1851 Wagon train settlers from

Ferrymen used to shout, "Chock your wagons and calm your horses" before crossing a river.

There are probably more connections here than we realize. If you are related to one Fryar, Goodner, Singleton or Willhite in the Oden area you are related to all.


Several families, consisting of 42 persons using 13 ox-wagons, embarked for this new-found paradise. They were the Willhites, the Fryars, the Goodners, and the Singletons, many of whose descendants still live about Oden and up and down the Ouachita from Mena to Mt. Ida. The folks that came except Isaac, Jr., William and Elizabeth Fryar and the Willhites became dissatisfied and left Montgomery County, AR only to return in four or five years.

Settlers from Tippah Co. MS to Oden, Ark.
37 settlers in 1849
13 settlers in 1851
18 settlers in 1857
68 wagon train participants as of 18 November, 2010

Settlers from Tippah Co. MS
Family Name Age Jan 1849 DOB & State Relationships
FRYAR Garrett 48 1790 TN Head
  Elizabeth GOODNER 38 25 Dec 1800 NC half sister to Nancy, brother of   J.C. Goodner
Eleanor 23 1825 TN daughter
James S. 18 1830 TN son
Susanna 16 1832 TN daughter
Narcissus 14 1834 TN daughter
Sarah 12 1836 MS daughter
Catherine 11 1837 MS daughter m. Nicholas GENTRY
William 8 1840 MS son
David 6 1842 MS son
FRYAR Isaac, Jr. 49 1799 NC Brother to Garrett
  Nancy GOODNER 52 1796 NC half sister to Elizabeth
Mary Ann 23 1825 MS m. John B. Garrett
Thomas 21 1827 TN  
John 20 1828 TN  
Garrett 18 1831 TN  
Henry 15 15 May 1834 MS  
FRYAR William 29 May 17 1820 TN s/o Isaac




Elisabeth Darcus SINGLETON 25 Nov 16 1823 TN brother to Bartley
Nancy Ann 2 Nov  8 1846? MS  
Mary Jane "Polly" 1 Apr 29 1848 MS    
FRYAR Thomas 21 1827 TN brother to William




Polly SHIRLEY? 15 1834 KY
Isaac 1 1848 MS
William M.J.(Hute) -8 23 Aug 1849 MS
WILLHITE John Calvin 25 1822 AL Brother to Julius
   Nancy FRYAR 23 1824 TN d/o Garrett & E. Fryar, sister to (Polly)
Mary Elizabeth  5 1844 MS m. Marion Singleton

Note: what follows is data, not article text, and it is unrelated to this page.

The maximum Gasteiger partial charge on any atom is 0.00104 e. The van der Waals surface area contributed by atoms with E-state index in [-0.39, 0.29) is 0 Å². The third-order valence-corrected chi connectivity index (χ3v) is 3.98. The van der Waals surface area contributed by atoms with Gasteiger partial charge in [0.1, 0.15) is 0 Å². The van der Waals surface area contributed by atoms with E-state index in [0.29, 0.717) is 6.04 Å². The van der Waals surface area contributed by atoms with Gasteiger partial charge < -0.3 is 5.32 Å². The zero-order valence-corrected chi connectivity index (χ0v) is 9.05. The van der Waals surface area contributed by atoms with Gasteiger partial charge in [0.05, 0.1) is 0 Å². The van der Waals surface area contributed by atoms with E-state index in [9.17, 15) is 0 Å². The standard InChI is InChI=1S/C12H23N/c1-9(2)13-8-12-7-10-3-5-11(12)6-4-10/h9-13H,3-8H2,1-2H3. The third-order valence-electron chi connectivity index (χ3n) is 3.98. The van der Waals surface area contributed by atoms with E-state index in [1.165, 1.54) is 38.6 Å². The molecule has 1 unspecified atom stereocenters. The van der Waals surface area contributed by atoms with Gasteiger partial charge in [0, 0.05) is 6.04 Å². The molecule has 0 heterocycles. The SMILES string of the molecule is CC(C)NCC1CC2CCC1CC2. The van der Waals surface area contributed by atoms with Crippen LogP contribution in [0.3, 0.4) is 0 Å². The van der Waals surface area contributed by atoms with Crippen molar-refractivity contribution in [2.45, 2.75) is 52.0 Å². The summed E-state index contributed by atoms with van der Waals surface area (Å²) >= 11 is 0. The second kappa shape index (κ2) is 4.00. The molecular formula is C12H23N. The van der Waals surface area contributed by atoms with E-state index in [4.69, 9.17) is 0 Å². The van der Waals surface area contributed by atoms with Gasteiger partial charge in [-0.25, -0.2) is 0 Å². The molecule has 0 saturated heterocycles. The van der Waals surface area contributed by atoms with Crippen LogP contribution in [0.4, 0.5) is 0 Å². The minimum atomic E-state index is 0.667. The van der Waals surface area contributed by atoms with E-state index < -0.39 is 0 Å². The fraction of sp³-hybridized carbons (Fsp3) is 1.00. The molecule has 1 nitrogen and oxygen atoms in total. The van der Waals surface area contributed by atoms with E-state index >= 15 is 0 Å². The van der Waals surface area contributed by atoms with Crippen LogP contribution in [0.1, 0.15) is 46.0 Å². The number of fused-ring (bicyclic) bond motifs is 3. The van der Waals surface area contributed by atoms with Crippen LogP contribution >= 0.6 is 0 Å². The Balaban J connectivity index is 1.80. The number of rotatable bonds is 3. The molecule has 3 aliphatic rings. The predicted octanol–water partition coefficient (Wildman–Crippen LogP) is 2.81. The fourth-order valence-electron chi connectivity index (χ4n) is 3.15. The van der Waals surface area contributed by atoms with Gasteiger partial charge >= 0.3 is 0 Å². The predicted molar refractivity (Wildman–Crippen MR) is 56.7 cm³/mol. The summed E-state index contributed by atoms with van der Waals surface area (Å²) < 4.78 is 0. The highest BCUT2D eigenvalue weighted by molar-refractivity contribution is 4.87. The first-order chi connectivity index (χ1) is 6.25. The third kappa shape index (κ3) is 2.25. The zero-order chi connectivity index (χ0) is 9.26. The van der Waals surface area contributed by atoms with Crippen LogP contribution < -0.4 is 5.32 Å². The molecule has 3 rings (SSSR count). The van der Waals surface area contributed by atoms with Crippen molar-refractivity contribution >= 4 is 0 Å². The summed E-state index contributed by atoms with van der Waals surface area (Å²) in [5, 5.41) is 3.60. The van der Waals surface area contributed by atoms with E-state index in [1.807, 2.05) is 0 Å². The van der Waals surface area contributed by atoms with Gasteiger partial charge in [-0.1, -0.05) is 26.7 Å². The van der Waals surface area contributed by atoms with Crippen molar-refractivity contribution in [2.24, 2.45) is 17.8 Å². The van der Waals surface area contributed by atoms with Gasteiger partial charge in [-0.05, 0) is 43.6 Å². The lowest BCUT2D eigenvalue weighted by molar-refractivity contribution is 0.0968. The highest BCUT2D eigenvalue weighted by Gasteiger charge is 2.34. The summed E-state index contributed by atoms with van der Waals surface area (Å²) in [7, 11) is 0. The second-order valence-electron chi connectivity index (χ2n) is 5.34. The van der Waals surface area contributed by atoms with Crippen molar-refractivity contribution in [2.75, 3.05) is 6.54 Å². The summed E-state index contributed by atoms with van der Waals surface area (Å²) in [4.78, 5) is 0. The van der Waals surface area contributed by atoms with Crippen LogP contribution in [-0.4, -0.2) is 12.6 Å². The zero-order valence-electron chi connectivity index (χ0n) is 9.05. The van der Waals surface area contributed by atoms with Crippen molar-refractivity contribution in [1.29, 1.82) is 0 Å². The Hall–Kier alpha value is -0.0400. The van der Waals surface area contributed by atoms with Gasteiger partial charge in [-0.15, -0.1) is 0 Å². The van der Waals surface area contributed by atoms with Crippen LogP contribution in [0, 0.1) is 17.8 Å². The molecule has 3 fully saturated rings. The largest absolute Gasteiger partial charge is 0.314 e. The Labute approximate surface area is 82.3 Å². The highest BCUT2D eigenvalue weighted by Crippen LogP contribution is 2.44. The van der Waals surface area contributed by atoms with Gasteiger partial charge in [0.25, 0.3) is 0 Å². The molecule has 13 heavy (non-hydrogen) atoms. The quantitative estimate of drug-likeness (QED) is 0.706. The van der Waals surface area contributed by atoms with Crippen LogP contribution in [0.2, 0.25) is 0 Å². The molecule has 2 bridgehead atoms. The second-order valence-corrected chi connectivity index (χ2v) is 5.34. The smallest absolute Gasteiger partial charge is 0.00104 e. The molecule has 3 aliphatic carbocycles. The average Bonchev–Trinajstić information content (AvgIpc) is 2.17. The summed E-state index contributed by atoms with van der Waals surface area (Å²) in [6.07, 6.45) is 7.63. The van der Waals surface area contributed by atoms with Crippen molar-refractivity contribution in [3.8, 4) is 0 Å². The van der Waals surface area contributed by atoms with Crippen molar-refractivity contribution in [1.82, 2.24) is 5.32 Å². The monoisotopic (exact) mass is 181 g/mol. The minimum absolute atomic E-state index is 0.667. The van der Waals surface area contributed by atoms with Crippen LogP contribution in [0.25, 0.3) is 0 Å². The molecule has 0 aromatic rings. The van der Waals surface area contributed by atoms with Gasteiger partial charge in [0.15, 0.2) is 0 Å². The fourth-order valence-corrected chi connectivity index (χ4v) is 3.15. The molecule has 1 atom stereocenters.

Sarah Elender Milton   3 1846 MS daughter
Susannah   1 1849 MS daughter
WILHITE Julius A. 31 1818 AL brother to J.C.Willhite


Mary Caroline (Polly) FRYAR 29 Dec 1822 TN d/o Garrett & E. Fryar
George A. 10  9 Nov 1838 MS m. Louisa Ann Singleton 
Daniel 7 1842
Nancy Jane 4 Aug 1844 MS m. D.F. Singleton
John Henderson 10 Jun 1846 MS  
Julius David 1 Sep 1848 MS m. Sarah Adeline Singleton 

The pioneering settlers listed below probably arrived in Montgomery Co. in the winter of 1851. D. M. Goodner and E. J. Willhite were married 18 August, 1851 at Tippah Co. MS. This couple is not listed in the Montgomery Co. marriage books. The Tippah Co. MS courthouse was destroyed by fire during the Civil War. In my notes I have Susanna Catherine, daughter of Henry S. and Miriam Goodner, being b. in Montgomery Co. 3 Jul. 1851. When was she born? Oral history says the Goodner family came from Tippah Co. in 1851. We do know that John Calvin Willhite and his family came to Waters, AR from Mississippi by wagon and horseback to join his brother Julius.

"My father, John Cunningham Goodner, moved from Wayne County, Tennessee to Tippah County, Miss, in the early part of the year 1842, and lived in that county until October 1851, when he moved to Montgomery County, Ark. where he lived until his death on September 26, 1871." T. J. Goodner of Potter, 1900

Family Name Age in Jan 1852 DOB & State Relationships
GOODNER John Cunningham 50 31 Dec 1802 NC brother to Elizabeth


Susannah SMITH 48 26 Aug 1804 GA wife
James Monroe 18 14 May 1833 TN son
John Green Hill 16 27 Jul 1836 TN m. Ardena J. Singleton
Naomi Ann Malvina 14 21 May 1837 TN m. Samuel Mitchel Smith
Guilford Dudley 13   2 Jan 1839 TN m. Mary E. Derr
GOODNER David Milton m. Aug. 18, 1851, Tippah Co. MS 25 4 Feb 1826 TN s/o J.C. Goodner
  Elizabeth Jane WILLHITE 28 1824 AL wife sister to J.C. Willhite
GOODNER Henry Smith m. Feb. 10,1848, Tippah Co. MS 24 5 Nov 1827 TN s/o J.C. Goodner
  Miriam Lorrania WILLHITE 23 22 Jun 1828 AL wife, sister to John & Julius
William David 3 5 Nov 1848 MS son
Amanda Malvina 1 1850 MS daughter
SMITH Samuel Mitchell 17 Sept 10 1831 TN m. Melvina Goodner. Samuel was a nephew to Susannah Smith Goodner.
1857 Arrivals from Tippah Co. MS Age in 1857 DOB & State Relationships
SINGLETON Bartley William 42 1815 TN sibling to Elisabeth  & Vaden
   Martha K. STEVENS 52 1825 TN  
Thomas 12 10 Apr 1845 MS m. Darcus Fryar d/o W & E. Fryar
Joel Benjamin 8 Nov 1848 MS  
John W. 7 10 Feb 1850 MS m. Ardena E. Fryar  d/o W & E. Fryar
William 4 1853 MS  
Mary Ann 2 5 March 1855 MS m. Isaac "Hock" Fryar   d/o W & E. Fryar
SINGLETON Vaden 45 1812 TN brother to Elizabeth & Vaden


Darcus STEPHENS 45 c. 1812 ?TN Good chance Darcus & Martha were sisters!
Doctar Franklin 20 8 Feb 1837 KY nephew to Bartley. s/o Vaden. m. N.J. Willhite
Ardena J. 1 7 13 Mar 1840 MS sister m. J.G. H. Goodner
Francis M. 14 1843 MS daughter
Louisa Ann 11 Aug 1846 MS m. George A. Willhite
Taylor 8 1849 MS son
Sarah Adeline 6 1851 MS m. Julius D. Willhite
Charles 5 1852 MS son
Dorcas Melvina inf. 1857 MS daughter